TOKYO, Jan. 6 (Xinhua) -- Japanese Prime Minister Shinzo Abe on Monday encouraged a deescalation of tensions in the Middle East, calling on all parties involved to step up diplomatic efforts.
Expressing his "deep concern" over a recent spike in tensions after the United States conducted an airstrike on Baghdad killing a top Iranian general last week, with Iran vowing retributions, Abe said parties involved should "exhaust diplomatic efforts" to ease tensions.
"With heightened tensions in the Middle East, I'm deeply concerned about the current situation. A further escalation of the situation should be avoided and I ask all parties involved to exhaust diplomatic efforts to ease tensions," Abe said during his first press conference of the year.
The deadlock between Iran and the United States has intensified since a 2015 nuclear accord was inked between Iran and some major world powers.
Under U.S. President Donald Trump, however, the United States pulled out of the deal and slapped crippling sanctions on Iran.
Tehran has responded by saying it will no longer stick to uranium enrichment limitations under the accord, doubling-down on its stance as recently as Sunday, local media here said.
Abe said that Japan will continue to try and mediate between its U.S. ally and Iran, the latter of which Japan maintains friendly ties with, as part of its own diplomatic efforts.
The Japanese leader mentioned no change in the Cabinet's decision made last month to dispatch the nation's Maritime Self-Defense Force (MSDF) personnel to the Middle East, despite the rising tensions and public opposition, as well as concern over post-war military constraints restricting the nation's military activities constitutionally.
The planned deployment is to purportedly conduct "information-gathering" operations and others related to enhancing the safety of commercial shipping in the region.
Two P-3C patrol planes and a helicopter-carrying destroyer will be sent to the Middle East, along with around 260 MSDF personnel, to engage in a one-year survey and research mission. Japan has said that it needs to increase its surveillance activities for the safety of ships operating in the region.
The peace and stability of the Middle East are vitally important for the peace and prosperity of the international community, including Japan. It is necessary to boost intelligence activities for the safety of Japan-related ships in the region, Chief Cabinet Secretary Yoshihide Suga, Japan's top government spokesperson, previously said of the matter.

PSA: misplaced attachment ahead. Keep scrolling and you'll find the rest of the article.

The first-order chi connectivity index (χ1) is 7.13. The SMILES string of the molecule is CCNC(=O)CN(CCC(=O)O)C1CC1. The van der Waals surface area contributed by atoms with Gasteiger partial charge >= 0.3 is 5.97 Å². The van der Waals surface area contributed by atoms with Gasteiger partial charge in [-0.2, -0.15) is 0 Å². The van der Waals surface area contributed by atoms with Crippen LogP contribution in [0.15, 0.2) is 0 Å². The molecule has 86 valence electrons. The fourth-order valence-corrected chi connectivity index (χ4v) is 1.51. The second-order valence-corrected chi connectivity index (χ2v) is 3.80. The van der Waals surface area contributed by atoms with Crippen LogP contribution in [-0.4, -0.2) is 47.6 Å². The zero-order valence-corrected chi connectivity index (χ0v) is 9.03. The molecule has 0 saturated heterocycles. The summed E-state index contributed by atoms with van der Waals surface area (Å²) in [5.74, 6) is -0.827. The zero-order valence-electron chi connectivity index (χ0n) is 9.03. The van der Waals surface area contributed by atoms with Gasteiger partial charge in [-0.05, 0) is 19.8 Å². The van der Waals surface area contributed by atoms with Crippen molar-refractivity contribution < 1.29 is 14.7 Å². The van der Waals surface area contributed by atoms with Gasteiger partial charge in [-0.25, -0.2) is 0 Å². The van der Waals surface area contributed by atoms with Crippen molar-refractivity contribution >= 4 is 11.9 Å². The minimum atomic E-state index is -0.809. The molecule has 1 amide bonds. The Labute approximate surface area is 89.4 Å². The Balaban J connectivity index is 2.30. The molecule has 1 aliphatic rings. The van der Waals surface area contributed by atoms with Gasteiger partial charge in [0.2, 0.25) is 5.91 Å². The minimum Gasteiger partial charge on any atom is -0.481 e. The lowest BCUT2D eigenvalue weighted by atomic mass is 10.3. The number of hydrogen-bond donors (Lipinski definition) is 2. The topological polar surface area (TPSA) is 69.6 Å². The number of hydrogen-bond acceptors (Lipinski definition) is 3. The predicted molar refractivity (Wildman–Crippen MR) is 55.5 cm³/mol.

The move is also a thorny one owing to the nation's war-renouncing constitution, which heavily restricts the activities of the SDF and specifically prohibits Japan from engaging in acts of war or maintaining armed forces with war potential.
Japan has decided to conduct its information-gathering and security operations independent of a U.S.-led coalition to ensure maritime security in the Strait of Hormuz, saying that the MSDF will stay away from the strait near Iran in a bid to maintain its friendly ties with Tehran.
Among other incidents, in June, a Japanese-owned tanker was attacked near the Strait of Hormuz, a vital global shipping artery.
Under the current plan, the MSDF could be deployed to the potentially turbulent region for around one year, with the duration being extended if approved by the Cabinet.
The strait is a key gateway for oil from the Middle East to reach resource-poor Japan and the nation relies heavily on the Middle East for most of its oil.
The majority of the Japanese public, however, are opposed to the dispatch according to a recent media poll, and the end of last year saw demonstrations against the deployment held in front of the prime minister's office, comprising hundreds of concerned citizens as well as opposition lawmakers.
Abe in his address on Monday also touched on his legacy-led goal of amending Japan's pacifist Constitution, calling for more cross party debate on the contentious proposal.
He also remarked on the possible future course of the 11-member Trans-Pacific Partnership free trade pact.
Amid the nation's demographic crisis, the Japanese premiere, during his New Year press conference after visiting Ise Shrine in Mie Prefecture, central Japan, also vowed to reform the country's social security system, as the country grapples to deal with its rapidly aging and shrinking population.